610-367-0155 sales@unicastco.com


What is surcharge, how it is calculated, and what determines its direction?

The following explanation is an attempt to answer these questions.
Please contact our sales department with any additional questions.

Inputs include

  1. The Base Year.
  2. Melt Charge Cost and Composition.
  3.  Product Yield.
  4. Environmental Requirements and Costs.
  • a.Pollution Control Equipment.
  • b.Disposal Costs.
  1.  Energy Requirements and Costs.
  • a.Conversion Fuel.
  • b.Cap and Trade.


The Base Year

Is the last year in which the charge materials, energy, etc. are fully incorporated in the base casting price. As commodity prices fluctuate, sometimes wildly, they must be captured and passed along. If not, in short order the supplier is either no longer around or is financially incapable of providing the quality, service and delivery that is required. The other alternative is to reprice the product on a frequent (almost daily) basis, which is unacceptable to both the customer and the supplier, hence a surcharge.

Melt Charge Cost and Composition

Cost means that the price of the charge materials (pig iron, motor block, steel, etc.) will fluctuate enormously and frequently. Supply considerations, such as the availability of pig iron, may require a significant change in the charge composition to achieve the proper chemistry, which in turn will have a significant impact on charge costs. When the two act in concert the impact on costs will be compounded and must be captured and passed along.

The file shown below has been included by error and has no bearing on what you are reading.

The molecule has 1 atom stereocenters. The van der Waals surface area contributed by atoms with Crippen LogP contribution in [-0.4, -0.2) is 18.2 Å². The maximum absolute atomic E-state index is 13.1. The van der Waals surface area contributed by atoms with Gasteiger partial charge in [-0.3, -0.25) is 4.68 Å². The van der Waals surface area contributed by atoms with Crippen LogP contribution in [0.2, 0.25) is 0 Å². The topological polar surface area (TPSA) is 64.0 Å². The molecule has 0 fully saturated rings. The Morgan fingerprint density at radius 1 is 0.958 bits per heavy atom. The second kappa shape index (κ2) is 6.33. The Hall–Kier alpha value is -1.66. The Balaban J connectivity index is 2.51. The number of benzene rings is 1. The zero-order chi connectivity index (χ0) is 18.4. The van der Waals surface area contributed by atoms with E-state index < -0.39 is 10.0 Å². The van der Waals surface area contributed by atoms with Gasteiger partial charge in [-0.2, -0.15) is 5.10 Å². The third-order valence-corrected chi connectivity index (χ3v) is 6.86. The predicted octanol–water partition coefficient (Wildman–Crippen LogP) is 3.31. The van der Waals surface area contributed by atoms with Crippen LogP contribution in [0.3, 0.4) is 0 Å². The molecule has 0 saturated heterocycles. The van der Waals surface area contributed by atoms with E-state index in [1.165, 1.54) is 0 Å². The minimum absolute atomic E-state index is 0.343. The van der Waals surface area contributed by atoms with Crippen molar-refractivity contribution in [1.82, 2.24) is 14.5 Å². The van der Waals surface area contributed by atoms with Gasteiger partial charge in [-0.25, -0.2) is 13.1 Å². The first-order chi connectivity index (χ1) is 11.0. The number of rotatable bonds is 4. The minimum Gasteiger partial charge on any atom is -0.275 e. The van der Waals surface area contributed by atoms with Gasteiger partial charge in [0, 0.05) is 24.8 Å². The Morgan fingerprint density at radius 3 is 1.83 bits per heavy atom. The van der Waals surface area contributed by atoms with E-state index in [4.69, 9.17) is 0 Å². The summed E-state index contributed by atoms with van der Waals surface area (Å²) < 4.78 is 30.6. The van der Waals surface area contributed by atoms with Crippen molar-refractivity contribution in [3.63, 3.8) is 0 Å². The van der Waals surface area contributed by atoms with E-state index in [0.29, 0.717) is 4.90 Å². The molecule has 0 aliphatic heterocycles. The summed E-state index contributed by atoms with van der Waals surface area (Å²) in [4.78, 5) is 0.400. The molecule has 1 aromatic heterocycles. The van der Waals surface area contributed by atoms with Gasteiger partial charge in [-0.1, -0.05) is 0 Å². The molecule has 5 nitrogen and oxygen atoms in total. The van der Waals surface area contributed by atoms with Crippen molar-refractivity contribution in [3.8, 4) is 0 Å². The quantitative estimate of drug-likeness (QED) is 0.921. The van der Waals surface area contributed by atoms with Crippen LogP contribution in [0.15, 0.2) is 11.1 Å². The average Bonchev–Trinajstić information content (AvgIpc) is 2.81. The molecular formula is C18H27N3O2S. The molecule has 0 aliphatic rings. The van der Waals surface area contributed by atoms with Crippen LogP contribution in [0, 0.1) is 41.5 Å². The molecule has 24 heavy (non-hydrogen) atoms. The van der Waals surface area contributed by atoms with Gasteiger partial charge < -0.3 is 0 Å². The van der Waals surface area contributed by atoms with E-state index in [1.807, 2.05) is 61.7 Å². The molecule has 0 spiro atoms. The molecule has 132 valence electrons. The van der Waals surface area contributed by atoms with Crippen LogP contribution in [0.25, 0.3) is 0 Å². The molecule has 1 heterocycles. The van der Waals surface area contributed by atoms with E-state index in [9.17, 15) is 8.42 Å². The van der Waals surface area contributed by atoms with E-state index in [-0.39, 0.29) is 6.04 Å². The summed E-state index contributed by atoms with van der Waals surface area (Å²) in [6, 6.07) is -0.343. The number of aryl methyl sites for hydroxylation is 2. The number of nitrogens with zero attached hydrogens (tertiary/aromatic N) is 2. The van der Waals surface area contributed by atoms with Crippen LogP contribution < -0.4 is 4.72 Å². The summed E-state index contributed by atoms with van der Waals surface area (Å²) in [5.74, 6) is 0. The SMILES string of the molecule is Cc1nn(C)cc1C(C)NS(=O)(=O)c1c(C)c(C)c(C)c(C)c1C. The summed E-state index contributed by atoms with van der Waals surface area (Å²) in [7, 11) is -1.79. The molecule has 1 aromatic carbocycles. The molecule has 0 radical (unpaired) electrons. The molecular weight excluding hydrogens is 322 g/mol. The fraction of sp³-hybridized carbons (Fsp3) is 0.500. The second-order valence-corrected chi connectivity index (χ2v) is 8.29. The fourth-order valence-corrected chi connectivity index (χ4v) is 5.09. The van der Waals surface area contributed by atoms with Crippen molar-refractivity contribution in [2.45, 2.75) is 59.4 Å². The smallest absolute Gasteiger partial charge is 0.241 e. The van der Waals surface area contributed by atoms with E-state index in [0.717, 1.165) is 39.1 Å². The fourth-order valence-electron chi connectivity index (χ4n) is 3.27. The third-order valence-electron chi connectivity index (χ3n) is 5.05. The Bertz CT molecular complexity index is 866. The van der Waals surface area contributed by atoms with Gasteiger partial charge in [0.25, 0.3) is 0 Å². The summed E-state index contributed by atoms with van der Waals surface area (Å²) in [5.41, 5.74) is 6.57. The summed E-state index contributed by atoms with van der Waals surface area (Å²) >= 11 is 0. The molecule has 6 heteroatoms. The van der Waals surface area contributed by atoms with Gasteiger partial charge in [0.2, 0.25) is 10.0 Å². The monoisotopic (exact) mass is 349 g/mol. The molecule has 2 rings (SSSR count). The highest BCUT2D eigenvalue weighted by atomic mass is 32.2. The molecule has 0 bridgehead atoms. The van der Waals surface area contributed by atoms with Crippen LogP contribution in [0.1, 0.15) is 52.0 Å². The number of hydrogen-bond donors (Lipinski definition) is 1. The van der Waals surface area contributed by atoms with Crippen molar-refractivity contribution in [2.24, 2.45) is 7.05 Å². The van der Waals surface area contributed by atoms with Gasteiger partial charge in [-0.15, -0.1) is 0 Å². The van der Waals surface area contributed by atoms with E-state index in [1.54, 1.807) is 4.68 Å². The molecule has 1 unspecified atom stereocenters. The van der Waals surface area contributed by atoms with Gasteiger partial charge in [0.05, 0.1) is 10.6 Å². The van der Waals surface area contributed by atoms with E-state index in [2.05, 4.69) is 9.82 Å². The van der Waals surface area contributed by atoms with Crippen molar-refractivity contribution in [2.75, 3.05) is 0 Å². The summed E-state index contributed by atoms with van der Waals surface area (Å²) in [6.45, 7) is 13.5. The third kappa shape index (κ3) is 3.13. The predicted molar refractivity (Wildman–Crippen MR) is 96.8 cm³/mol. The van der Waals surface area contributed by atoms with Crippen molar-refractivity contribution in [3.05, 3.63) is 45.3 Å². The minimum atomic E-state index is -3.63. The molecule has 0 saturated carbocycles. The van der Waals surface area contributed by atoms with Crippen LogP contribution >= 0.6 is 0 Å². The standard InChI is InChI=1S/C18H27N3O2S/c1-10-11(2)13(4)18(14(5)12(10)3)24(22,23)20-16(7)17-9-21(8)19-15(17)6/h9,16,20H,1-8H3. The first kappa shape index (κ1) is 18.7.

Product Yield

Represents the net final product weight divided by the gross amount of material melted to achieve this final product weight.  In other words, the amount of material that needs to be melted versus the weight of the final product. The final yield is dependent upon several factors with product design being the most significant, which in turn impacts shrinkage, gating and risering, cores, etc.

Environmental Requirements and Costs

There are a number of Federal and State environmental laws that must be complied with that add highly volatile costs to the operation, with the two largest being energy intensive pollution control equipment and the disposal of wastes associated with this equipment, the melt operation and all other manufacturing.

Energy Requirements and Costs

It requires a tremendous amount of energy, both electrical and natural gas, to take room temperature material and raise it to approximately 2800 degrees F in order to produce the final product.  Electrical energy and transportation fuel are highly surcharged and the price of natural gas is extremely volatile.

Example Calculation:
1. Assume the base melt cost is $.20/lb
2. Assume the overall product yield is 43%

Sub Total                   $.17/lb.
Divided by 43% yield $.3953/lb. surcharge